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The CSR Debate

In his recent column in The Financial Times, Stefan Stern implied that it is okay for businesses to

In his recent column in The Financial Times, Stefan Stern implied that it is okay for businesses to employ child laborers and pursue environmentally unsustainable activities so long as it is within the law and it is in the interests of being competitive. He seems to also invoke the words of Sir Terry Leahy, chief executive of Tesco (the UK’s leading retailer) as implying Sir Terry would be in agreement.

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Having been a product manager with a clear set of P&L objectives in previous roles, I am fully aware of the business imperatives of cash and profit. However, I do not see the mismatch that Stefan observes between CSR and what managers have to do every day of the week. As I see it, every CSR initiative should have a clear and commercially compelling objective, whether it is employee retention, risk mitigation, customer loyalty, cost reduction or others. Additionally, every manager should be worrying not only about today’s profit but about tomorrows and next year’s profit too. Using up a resource faster than it is being replenished might deliver short term returns, but will compromise tomorrow’s business.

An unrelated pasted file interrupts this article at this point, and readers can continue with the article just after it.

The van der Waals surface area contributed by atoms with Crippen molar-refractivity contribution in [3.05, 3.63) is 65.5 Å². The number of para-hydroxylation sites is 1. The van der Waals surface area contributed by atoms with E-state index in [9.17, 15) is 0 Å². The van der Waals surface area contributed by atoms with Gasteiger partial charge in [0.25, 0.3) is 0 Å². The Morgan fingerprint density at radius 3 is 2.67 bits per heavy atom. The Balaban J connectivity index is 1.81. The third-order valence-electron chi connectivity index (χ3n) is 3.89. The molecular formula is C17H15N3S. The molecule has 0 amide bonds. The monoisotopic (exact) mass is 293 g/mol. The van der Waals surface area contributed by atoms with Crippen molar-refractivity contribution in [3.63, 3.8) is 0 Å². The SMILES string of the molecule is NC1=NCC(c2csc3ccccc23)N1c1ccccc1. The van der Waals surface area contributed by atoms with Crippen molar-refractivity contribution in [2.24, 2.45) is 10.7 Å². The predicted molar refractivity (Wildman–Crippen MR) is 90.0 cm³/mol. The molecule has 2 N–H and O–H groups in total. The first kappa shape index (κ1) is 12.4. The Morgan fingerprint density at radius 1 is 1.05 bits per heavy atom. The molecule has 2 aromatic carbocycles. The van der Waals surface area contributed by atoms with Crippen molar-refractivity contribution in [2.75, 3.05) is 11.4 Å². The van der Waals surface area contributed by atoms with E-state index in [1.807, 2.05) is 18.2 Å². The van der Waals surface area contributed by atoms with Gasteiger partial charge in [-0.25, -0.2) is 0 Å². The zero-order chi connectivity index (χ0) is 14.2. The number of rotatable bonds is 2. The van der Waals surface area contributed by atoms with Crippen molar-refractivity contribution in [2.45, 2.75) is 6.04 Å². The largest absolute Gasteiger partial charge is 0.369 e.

That isn’t to say that there isn’t sometimes a short term disadvantage when one company acts responsibly and its competitors act irresponsibly. I recall a negotiating game from my early training in management that demonstrated that if individual parties work together for the common good then all end up better off. But if either tries to undermine the other’s trust to gain at the other’s expense, both end up worse off. In the CSR world that is where leadership and common standards come in.

Contrary to Stefan’s views, I think our current recession demonstrates we need to be thinking more rather than less about the longer term implications of our decisions in the business world. To characterize CSR as do-gooders and “babies, dolphins and forest” is a disservice to the debate and will ultimately lead us to the lowest common denominator